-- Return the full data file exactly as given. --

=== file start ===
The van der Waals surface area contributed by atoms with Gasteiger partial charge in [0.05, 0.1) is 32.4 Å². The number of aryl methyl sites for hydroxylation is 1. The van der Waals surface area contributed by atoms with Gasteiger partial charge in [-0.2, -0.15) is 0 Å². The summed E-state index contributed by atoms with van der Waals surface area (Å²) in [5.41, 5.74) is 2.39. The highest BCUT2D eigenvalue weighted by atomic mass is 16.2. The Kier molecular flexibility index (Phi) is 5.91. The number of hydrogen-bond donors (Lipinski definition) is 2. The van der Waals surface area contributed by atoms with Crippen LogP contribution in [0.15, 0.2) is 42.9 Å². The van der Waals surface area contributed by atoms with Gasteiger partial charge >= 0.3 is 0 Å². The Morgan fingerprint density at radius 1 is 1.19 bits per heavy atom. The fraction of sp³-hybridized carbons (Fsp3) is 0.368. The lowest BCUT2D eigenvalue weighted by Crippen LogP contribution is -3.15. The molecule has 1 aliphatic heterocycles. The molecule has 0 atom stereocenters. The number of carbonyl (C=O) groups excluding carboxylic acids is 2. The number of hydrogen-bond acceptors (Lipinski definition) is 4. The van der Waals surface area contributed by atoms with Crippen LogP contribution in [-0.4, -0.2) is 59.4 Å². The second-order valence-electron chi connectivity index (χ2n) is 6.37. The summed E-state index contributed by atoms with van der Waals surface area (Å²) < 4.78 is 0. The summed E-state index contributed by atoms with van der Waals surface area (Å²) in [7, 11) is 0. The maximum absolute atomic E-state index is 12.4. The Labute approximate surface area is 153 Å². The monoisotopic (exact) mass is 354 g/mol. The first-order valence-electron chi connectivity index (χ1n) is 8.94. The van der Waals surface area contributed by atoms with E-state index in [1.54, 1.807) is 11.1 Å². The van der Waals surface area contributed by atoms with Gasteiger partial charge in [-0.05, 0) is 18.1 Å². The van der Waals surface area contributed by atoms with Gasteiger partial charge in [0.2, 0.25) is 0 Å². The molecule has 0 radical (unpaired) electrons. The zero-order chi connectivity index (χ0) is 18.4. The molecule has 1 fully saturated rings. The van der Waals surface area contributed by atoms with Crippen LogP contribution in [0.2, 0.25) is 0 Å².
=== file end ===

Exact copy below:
The van der Waals surface area contributed by atoms with Gasteiger partial charge in [0.05, 0.1) is 32.4 Å². The number of aryl methyl sites for hydroxylation is 1. The van der Waals surface area contributed by atoms with Gasteiger partial charge in [-0.2, -0.15) is 0 Å². The summed E-state index contributed by atoms with van der Waals surface area (Å²) in [5.41, 5.74) is 2.39. The highest BCUT2D eigenvalue weighted by atomic mass is 16.2. The Kier molecular flexibility index (Phi) is 5.91. The number of hydrogen-bond donors (Lipinski definition) is 2. The van der Waals surface area contributed by atoms with Crippen LogP contribution in [0.15, 0.2) is 42.9 Å². The van der Waals surface area contributed by atoms with Gasteiger partial charge >= 0.3 is 0 Å². The Morgan fingerprint density at radius 1 is 1.19 bits per heavy atom. The fraction of sp³-hybridized carbons (Fsp3) is 0.368. The lowest BCUT2D eigenvalue weighted by Crippen LogP contribution is -3.15. The molecule has 1 aliphatic heterocycles. The molecule has 0 atom stereocenters. The number of carbonyl (C=O) groups excluding carboxylic acids is 2. The number of hydrogen-bond acceptors (Lipinski definition) is 4. The van der Waals surface area contributed by atoms with Crippen LogP contribution in [-0.4, -0.2) is 59.4 Å². The second-order valence-electron chi connectivity index (χ2n) is 6.37. The summed E-state index contributed by atoms with van der Waals surface area (Å²) < 4.78 is 0. The summed E-state index contributed by atoms with van der Waals surface area (Å²) in [7, 11) is 0. The maximum absolute atomic E-state index is 12.4. The Labute approximate surface area is 153 Å². The monoisotopic (exact) mass is 354 g/mol. The first-order valence-electron chi connectivity index (χ1n) is 8.94. The van der Waals surface area contributed by atoms with E-state index in [1.54, 1.807) is 11.1 Å². The van der Waals surface area contributed by atoms with Gasteiger partial charge in [-0.05, 0) is 18.1 Å². The van der Waals surface area contributed by atoms with Gasteiger partial charge in [0.2, 0.25) is 0 Å². The molecule has 0 radical (unpaired) electrons. The zero-order chi connectivity index (χ0) is 18.4. The molecule has 1 fully saturated rings. The van der Waals surface area contributed by atoms with Crippen LogP contribution in [0.2, 0.25) is 0 Å².